Franklin D. Roosevelt

Letter to the Veterans of Foreign Wars.

September 24, 1934

My dear Commander Van Zandt:

It is with profound regret that I find myself unable to meet with you at your thirty-fifth encampment in Louisville this year. Only the pressure of public business prevents my foregathering with you men who have served your country on foreign fields and on the high seas during hostilities. My inability to be present in no wise affects the measure of my real interest in your proceedings, for I, too, am a member of your distinguished organization.

Not since the gunfire was stilled along the battle lines in 1918, have you overseas veterans been confronted with emergency conditions such as today demand the undivided attention and unselfish application of all of us. And just as we did in those days when we subordinated everything to the attainment of our great objective, so now we must carry on through until we are definitely clear of the mine fields of economic distress.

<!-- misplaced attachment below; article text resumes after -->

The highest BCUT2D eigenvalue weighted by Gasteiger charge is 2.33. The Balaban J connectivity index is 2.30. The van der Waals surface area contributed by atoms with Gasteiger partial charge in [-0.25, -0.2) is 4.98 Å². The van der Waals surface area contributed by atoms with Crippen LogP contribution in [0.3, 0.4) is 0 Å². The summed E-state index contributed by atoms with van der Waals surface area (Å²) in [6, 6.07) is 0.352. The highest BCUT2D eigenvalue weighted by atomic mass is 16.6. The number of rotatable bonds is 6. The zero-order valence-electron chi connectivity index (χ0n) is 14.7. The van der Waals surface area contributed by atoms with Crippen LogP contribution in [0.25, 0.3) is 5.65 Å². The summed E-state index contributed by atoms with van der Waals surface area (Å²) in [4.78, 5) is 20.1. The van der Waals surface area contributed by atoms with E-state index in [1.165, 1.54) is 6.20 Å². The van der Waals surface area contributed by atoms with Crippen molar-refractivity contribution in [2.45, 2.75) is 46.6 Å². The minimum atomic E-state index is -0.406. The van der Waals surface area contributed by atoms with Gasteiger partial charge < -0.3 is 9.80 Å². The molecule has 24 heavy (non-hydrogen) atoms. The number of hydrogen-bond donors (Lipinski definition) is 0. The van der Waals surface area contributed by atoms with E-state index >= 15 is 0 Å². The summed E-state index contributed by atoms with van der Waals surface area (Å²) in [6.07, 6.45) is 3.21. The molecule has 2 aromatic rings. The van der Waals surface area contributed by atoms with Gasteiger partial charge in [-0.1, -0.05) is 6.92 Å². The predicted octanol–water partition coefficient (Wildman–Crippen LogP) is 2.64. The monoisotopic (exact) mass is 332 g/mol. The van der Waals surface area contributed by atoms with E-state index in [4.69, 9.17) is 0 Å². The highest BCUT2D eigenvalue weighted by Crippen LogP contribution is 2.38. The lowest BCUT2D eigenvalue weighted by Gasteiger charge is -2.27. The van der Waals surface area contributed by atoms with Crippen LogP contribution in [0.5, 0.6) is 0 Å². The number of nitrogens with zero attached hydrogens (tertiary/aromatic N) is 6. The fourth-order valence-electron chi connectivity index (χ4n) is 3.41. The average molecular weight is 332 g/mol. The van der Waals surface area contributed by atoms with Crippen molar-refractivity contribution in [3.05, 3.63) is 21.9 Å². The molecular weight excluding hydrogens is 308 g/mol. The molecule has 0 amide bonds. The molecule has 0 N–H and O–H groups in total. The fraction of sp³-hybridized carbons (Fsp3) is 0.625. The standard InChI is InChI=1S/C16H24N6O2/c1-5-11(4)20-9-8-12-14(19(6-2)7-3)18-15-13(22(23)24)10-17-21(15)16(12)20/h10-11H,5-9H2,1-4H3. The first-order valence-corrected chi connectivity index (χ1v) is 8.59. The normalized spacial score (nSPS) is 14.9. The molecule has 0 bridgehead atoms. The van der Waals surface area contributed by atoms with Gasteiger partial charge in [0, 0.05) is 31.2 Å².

I do not hesitate to include you in that gallant company of men who hold the welfare of the entire country paramount, for your very membership in the Veterans of Foreign Wars of the United States shows that when the call came you were prepared to give your lives if need be for this Republic. Many and diverse may be your interests but greatest of all is that which we all share in common. It is the welfare of our Nation. That comes first. Let us look to that and the lesser things will follow in their due time.

I wish your convention every success. May the memories of your active service in other climes endure down the years, for these recollections are sacred. They are the cherished possessions of the favored few, the few who risked their all for a principle and survived to answer the roll call.

Very sincerely yours,

Mr. James E. Van Zandt,


Veterans of Foreign Wars,

Washington, D. C.

Franklin D. Roosevelt, Letter to the Veterans of Foreign Wars. Online by Gerhard Peters and John T. Woolley, The American Presidency Project

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